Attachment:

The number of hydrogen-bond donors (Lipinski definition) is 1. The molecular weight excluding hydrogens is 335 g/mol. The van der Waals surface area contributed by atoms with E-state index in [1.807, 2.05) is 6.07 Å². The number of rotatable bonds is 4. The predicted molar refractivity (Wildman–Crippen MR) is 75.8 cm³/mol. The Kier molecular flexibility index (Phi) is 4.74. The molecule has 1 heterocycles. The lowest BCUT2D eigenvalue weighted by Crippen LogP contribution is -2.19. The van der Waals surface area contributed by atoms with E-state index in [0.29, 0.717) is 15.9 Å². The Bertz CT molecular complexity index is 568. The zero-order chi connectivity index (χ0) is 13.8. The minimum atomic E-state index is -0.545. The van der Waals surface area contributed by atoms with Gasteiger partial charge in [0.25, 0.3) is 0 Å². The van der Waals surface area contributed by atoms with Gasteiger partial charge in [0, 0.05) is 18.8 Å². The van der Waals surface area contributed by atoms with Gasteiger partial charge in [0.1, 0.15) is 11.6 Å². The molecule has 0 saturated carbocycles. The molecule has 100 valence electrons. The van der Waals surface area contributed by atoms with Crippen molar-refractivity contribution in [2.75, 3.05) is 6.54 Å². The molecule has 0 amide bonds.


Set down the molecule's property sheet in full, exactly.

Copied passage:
The number of hydrogen-bond donors (Lipinski definition) is 1. The molecular weight excluding hydrogens is 335 g/mol. The van der Waals surface area contributed by atoms with E-state index in [1.807, 2.05) is 6.07 Å². The number of rotatable bonds is 4. The predicted molar refractivity (Wildman–Crippen MR) is 75.8 cm³/mol. The Kier molecular flexibility index (Phi) is 4.74. The molecule has 1 heterocycles. The lowest BCUT2D eigenvalue weighted by Crippen LogP contribution is -2.19. The van der Waals surface area contributed by atoms with E-state index in [0.29, 0.717) is 15.9 Å². The Bertz CT molecular complexity index is 568. The zero-order chi connectivity index (χ0) is 13.8. The minimum atomic E-state index is -0.545. The van der Waals surface area contributed by atoms with Gasteiger partial charge in [0.25, 0.3) is 0 Å². The van der Waals surface area contributed by atoms with Gasteiger partial charge in [0, 0.05) is 18.8 Å². The van der Waals surface area contributed by atoms with Gasteiger partial charge in [0.1, 0.15) is 11.6 Å². The molecule has 0 saturated carbocycles. The molecule has 100 valence electrons. The van der Waals surface area contributed by atoms with Crippen molar-refractivity contribution in [2.75, 3.05) is 6.54 Å². The molecule has 0 amide bonds.